Our gut microbiota influence oestrogen levels, inflammation and the production of beneficial short chain fatty acids that dampen endometriosis lesion growth. While our gut microbiota are not yet being used clinically to diagnose endometriosis, this is a promising therapeutic target for managing endometriosis.

Looking Forward

Australia is making headway to raise awareness of endometriosis and improve patient care with the release of the National Action Plan for Endometriosis released in 2018.  

If you are wondering what you can do to help support individuals with this chronic condition (my hand is up!) why not:

1. support endometriosis organisations like @QENDOAU https://www.qendo.org.au/. Share a social media post to help raise awarenss about support services or find out about volunteering.

2. support research. This is integral to shorten the time to endometriosis diagnosis, and to improve treatment options and support. Could you make a donation or be a participant in a research study?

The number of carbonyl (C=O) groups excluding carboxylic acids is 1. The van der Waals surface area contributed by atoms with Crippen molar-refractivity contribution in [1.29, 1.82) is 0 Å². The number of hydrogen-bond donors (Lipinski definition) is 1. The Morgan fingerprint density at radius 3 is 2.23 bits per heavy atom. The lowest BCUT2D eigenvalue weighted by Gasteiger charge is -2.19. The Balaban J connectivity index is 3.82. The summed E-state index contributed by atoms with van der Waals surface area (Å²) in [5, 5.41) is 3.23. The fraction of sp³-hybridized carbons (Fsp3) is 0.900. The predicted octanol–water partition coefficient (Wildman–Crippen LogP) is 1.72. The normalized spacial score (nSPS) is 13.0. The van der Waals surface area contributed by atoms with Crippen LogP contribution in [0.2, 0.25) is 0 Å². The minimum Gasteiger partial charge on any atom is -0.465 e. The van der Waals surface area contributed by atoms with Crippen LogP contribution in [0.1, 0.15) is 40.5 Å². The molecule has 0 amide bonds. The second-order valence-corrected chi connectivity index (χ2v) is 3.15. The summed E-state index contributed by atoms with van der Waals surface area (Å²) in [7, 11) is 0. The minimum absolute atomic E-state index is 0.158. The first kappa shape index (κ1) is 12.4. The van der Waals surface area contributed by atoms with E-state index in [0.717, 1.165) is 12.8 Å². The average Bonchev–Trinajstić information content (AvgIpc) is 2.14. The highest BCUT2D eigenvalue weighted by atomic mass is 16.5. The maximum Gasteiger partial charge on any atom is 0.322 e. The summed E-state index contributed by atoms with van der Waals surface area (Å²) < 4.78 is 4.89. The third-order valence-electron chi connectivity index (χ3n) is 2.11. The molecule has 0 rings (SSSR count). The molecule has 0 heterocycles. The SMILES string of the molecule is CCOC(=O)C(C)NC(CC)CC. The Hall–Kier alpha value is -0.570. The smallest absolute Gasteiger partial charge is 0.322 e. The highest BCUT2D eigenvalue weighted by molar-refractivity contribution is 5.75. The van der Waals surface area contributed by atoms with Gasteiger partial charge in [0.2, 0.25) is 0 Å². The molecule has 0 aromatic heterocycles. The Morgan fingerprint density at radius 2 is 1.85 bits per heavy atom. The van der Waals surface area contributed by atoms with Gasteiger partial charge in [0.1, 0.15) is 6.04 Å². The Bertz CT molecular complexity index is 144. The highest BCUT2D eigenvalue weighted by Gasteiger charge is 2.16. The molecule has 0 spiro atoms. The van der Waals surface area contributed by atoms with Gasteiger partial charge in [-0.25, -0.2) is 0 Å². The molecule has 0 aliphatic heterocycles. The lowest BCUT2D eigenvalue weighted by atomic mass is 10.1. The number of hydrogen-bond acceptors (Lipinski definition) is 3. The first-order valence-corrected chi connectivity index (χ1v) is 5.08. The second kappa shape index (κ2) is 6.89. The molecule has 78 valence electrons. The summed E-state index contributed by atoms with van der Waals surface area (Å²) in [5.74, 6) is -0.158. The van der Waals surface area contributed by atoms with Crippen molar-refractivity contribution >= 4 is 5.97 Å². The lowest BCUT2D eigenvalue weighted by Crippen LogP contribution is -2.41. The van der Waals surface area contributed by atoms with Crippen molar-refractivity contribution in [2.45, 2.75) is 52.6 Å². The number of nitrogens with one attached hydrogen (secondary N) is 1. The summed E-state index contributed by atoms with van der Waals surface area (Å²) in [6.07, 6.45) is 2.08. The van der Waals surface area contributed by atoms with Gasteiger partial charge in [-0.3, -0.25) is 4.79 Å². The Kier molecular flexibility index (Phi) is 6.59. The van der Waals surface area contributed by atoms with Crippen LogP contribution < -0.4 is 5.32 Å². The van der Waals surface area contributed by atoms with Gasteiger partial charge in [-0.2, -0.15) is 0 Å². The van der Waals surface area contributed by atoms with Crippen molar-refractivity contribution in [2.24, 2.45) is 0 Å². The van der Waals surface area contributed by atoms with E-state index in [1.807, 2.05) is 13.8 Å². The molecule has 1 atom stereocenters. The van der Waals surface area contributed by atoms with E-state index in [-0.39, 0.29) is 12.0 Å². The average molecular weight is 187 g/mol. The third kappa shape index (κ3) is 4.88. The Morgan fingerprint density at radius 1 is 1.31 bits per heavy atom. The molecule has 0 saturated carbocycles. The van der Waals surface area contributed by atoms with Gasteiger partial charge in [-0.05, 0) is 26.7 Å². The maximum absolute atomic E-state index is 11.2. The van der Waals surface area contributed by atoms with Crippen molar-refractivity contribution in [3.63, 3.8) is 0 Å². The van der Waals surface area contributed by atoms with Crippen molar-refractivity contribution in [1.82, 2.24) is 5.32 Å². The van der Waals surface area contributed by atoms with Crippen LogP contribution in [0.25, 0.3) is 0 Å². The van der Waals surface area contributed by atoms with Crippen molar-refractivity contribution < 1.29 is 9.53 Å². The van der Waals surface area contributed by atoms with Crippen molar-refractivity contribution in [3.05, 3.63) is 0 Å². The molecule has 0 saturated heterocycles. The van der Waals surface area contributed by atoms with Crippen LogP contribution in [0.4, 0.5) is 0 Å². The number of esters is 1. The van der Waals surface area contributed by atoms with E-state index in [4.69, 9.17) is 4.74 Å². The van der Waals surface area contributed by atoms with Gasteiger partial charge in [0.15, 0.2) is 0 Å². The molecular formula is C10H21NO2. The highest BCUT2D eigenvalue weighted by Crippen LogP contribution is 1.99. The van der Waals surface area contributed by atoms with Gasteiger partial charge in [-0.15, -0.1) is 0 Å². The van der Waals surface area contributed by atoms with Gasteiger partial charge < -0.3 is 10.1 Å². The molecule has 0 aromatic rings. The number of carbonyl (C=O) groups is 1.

3. talk openly and listen. The more we share, listen and advocate, the more we build a community of friends, family and professionals that will deliver better health outcomes.

Are you 1 in 9?

 

 References

1. Kiesel, L. and M. Sourouni, Diagnosis of endometriosis in the 21st century. Climacteric, 2019. 22(3): p. 296-302.

2. Facchin, F., et al., Impact of endometriosis on quality of life and mental health: pelvic pain makes the difference. J Psychosom Obstet Gynaecol, 2015. 36(4): p. 135-41.

3. Lorusso, F., et al., Magnetic resonance imaging for deep infiltrating endometriosis: current concepts, imaging technique and key findings. Insights Imaging, 2021. 12(1): p. 105.

4. Nisenblat, V., et al., Imaging modalities for the non-invasive diagnosis of endometriosis. Cochrane Database Syst Rev, 2016. 2: p. CD009591.

5. Van den Bosch, T. and D. Van Schoubroeck, Ultrasound diagnosis of endometriosis and adenomyosis: State of the art. Best Pract Res Clin Obstet Gynaecol, 2018. 51: p. 16-24.6.

Irungu, S., et al., Discovery of non-invasive biomarkers for the diagnosis of endometriosis. Clin Proteomics, 2019. 16: p. 14.

7. Jorgensen, H., et al., Peritoneal fluid cytokines related to endometriosis in patients evaluated for infertility. Fertil Steril, 2017. 107(5): p. 1191-1199 e2.

8. Huang, L., et al., Gut Microbiota Exceeds Cervical Microbiota for Early Diagnosis of Endometriosis. Front Cell Infect Microbiol, 2021. 11: p. 788836.